Experiences of narcissistic abuse : an exploration of the effects on women who have had a long term, intimate, relationship with a suspected narcissistic male partner

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Elise, Sophia
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Master of Applied Practice
Unitec Institute of Technology
Bridgman, Geoffrey
Crozier, Susan
Masters Dissertation
Ngā Upoko Tukutuku (Māori subject headings)
New Zealand
women in abusive relationships
domestic abuse
partner violence
Narcissistic Personality Disorder (NPD)
narcissistic male partners
violence against women
abusive relationships
narcissistic abuse
ANZSRC Field of Research Code (2020)
Elise, S. (2018). Experiences of narcissistic abuse : an exploration of the effects on women who have had a long term, intimate, relationship with a suspected narcissistic male partner. (Unpublished document submitted in partial fulfilment of the requirements for the degree of Master of Applied Practice). Unitec Institute of Technology. Retrieved from https://hdl.handle.net/10652/4929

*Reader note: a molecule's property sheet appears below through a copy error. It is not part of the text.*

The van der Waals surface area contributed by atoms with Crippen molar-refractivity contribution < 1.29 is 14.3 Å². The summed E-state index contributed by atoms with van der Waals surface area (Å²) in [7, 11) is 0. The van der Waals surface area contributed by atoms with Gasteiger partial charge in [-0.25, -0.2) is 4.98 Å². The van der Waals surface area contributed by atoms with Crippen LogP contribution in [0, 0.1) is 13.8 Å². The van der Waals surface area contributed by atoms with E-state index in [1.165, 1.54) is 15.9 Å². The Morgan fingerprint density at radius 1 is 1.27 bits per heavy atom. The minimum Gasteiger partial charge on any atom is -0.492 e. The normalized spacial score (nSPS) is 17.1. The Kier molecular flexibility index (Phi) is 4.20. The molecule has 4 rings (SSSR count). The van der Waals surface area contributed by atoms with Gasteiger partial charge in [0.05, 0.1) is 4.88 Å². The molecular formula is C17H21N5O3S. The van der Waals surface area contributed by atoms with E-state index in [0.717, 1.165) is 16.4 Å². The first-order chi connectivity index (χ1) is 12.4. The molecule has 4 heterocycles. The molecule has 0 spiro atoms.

This research explores how women are affected by a long term, intimate relationship with a suspected narcissistic male partner. There has been very little empirical research, other than case studies, into women’s experiences in this area, and I have not located any similar research within the New Zealand cultural context. Practitioner research methodology was used to gain an in-depth understanding of women’s experiences with a view to improving my therapeutic counselling practice. Six women, whose ex-partners (from long-term relationships) were judged to have met specific criteria for Narcissistic Personality Disorder, were interviewed using a semi-structured interview method. The enquiry focused on their experiences at three stages of the relationship (beginning, during and post) and how they were affected. Transcripts were then analysed using thematic analysis which showed women were subjected to ongoing and repeated physical and psychological aggression, coercion, social isolation and financial exploitation throughout their relationship. They lost their independence and agency, and the relationships had a significantly detrimental effect on them in most areas of their lives, i.e. mentally, physically, socially, sexually, spiritually and financially. This abuse was insidious, and the women lived in fear for their safety and the safety of their children. The research shows that the deterioration of these relationships happens gradually, it ultimately erodes and annihilates the sense of self, which makes it almost impossible to leave. The negative effects on the women were immense and continued long after the relationships had ended. Despite what they endured, they showed enormous strength, courage and resiliency. Recovery was a long process, often self-directed, including seeking help from counsellors. Implications from the findings are discussed, and it is concluded that the experience of living longterm with a partner with strong narcissistic behaviours produces some outcomes of domestic abuse that may not be typical for other victims of domestic abuse. I discuss how these women become annihilated and trapped in these relationships and make recommendations on how response-based therapy and narrative therapy could be used to help these women rebuild their lives and sense of self.
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